You may be wondering, what are some ways to build an emergency fund in 2020? I’m a big proponent of having an emergency fund. Many people assume that you only need an emergency fund if their job isn’t secure, or worse think they are above having one. One of the most important lessons I ever learned was to hope for the best and prepare for the worst. In fact, did you know that 25% of Americans don’t have an emergency fund at all, and only 23% of Americans have enough in savings to pay 3 weeks of bills? Those are some scary statistics.
Today, I’m going to be talking about how much money you should have in your emergency fund (sometimes referred to as a rainy day fund), breaking down the basics of an emergency fund, and 5 ways to build an emergency fund at every income level.
One thing that’s for certain, you better start thinking about an emergency fund today if you haven’t already. Without further adieu lets go ahead and dive into everything you need to know about an emergency fund today!
What exactly is an emergency fund?
An emergency fund is money (or liquid assets) that is readily available to help during financial hardships. These financial hardships include difficult times such as a loss of job, an illness, a major home repair, a recession, or even worse a pandemic like the coronavirus.
The main purpose of having an emergency fund is to create a safety net that can be used during one of the emergency situations listed above. This safety net is one of the most important reasons to have an emergency fund. In addition, by having an emergency fund, you will reduce the temptation to carry credit card debt, take out a loan, or even withdraw from your 401k causing a huge penalty.
I know it is tempting to want to dip into your emergency fund, but don’t. Leave it alone, pretend it doesn’t even exist. When I’m looking at my financial situation and calculating costs and bills, I don’t even take into consideration my emergency fund.
How much should I have in my emergency fund?
One of the best lessons my parents taught me as a rule of thumb was to always have 6 months of an emergency fund built up. You may be thinking wow 6 months of money in cash is a lot of money. While this is true, you will be thankful you did it when a recession hits or even worse if you happen to get laid off from your job.
6 months will be able to keep you and your family afloat until you are able to find a new job. While it may not take you 6 months to find a job, at least when you prepare to have 6 months available to you. I know that many financial institutions recommend 3 months, but I’d rather have 6 months available just in case.
5 Ways to build an emergency fund
As I mentioned above you want to have 6 months of savings in your emergency fund. You may be thinking yeah, I understand the concept but how do I save for an emergency fund 6 months? Below are 5 ways to build an emergency fund even if you have a low income or salary. The first step is calculate how much you need to save for 3 – 6 months. For this example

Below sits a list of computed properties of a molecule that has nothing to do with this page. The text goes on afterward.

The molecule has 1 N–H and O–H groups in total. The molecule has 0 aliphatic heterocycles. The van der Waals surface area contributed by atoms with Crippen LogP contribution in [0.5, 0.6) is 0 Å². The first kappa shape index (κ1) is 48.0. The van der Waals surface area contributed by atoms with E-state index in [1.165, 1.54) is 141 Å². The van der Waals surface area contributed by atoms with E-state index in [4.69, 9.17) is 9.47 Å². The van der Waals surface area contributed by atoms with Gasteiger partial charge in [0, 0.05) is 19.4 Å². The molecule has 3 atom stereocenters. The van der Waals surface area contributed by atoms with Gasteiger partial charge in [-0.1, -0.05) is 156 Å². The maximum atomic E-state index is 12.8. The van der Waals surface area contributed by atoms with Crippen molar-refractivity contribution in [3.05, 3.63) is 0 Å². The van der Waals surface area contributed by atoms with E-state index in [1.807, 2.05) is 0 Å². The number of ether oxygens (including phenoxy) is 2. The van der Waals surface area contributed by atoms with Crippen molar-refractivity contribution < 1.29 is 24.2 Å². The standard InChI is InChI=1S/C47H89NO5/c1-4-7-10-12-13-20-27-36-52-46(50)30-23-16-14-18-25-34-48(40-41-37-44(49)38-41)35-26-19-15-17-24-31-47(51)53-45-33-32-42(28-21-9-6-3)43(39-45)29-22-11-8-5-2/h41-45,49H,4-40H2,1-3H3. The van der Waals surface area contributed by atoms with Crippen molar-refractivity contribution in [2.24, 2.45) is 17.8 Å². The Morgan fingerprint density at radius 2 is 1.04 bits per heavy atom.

Set money aside every month – Every paycheck set money aside that can be added to your rainy day emergency fund. Sometimes this up to be moved automatically from your paycheck. Many banks even allow you to have separate savings accounts within the same bank account.
Save your tax return – Another great way to build your emergency fund is during tax season. I know it’s tempting to want to go out and spend your tax refund money, but don’t, add it to your emergency fund. Also, the government just announced with the coronavirus you will be receiving money from a stimulus package. Of course, if you need to spend it, spend it, but if you can save it that would also be a great amount to add to your emergency fund.
Cut costs – See where you can cut costs to build your emergency fund. I was able to limit the amount of times I went out to eat while building my emergency fund. Instead of going out to eat twice a week, I went out once a week.
Keep your money in a high interest money market account with – let your emergency fund accrue interest.
Cancel any unneeded / unused subscriptions – If you are like me you probably pay for tons of different subscription services, hulu, nextflix, calm app, etc. If you cancel a few subscription base services you can use that money to contribute to your emergency fund. Cutting subscription costs can save you hundreds of dollars a month
Recap on how to build an emergency fund
Building an emergency fund is simple if you follow these steps: 1. Create a plan and stick to it, Save your tax returns, cut costs and understand the difference between essentials and non- essentials, have your cash grow in a safe investment such as a CD or high interest account, and finally,
In conclusion, make sure you treat your emergency fund like a normal bill. If you do this little trick it will help you continue to save and build your emergency fund. I’d love to hear in the comments below how you built up an emergency fund or saved for the recession.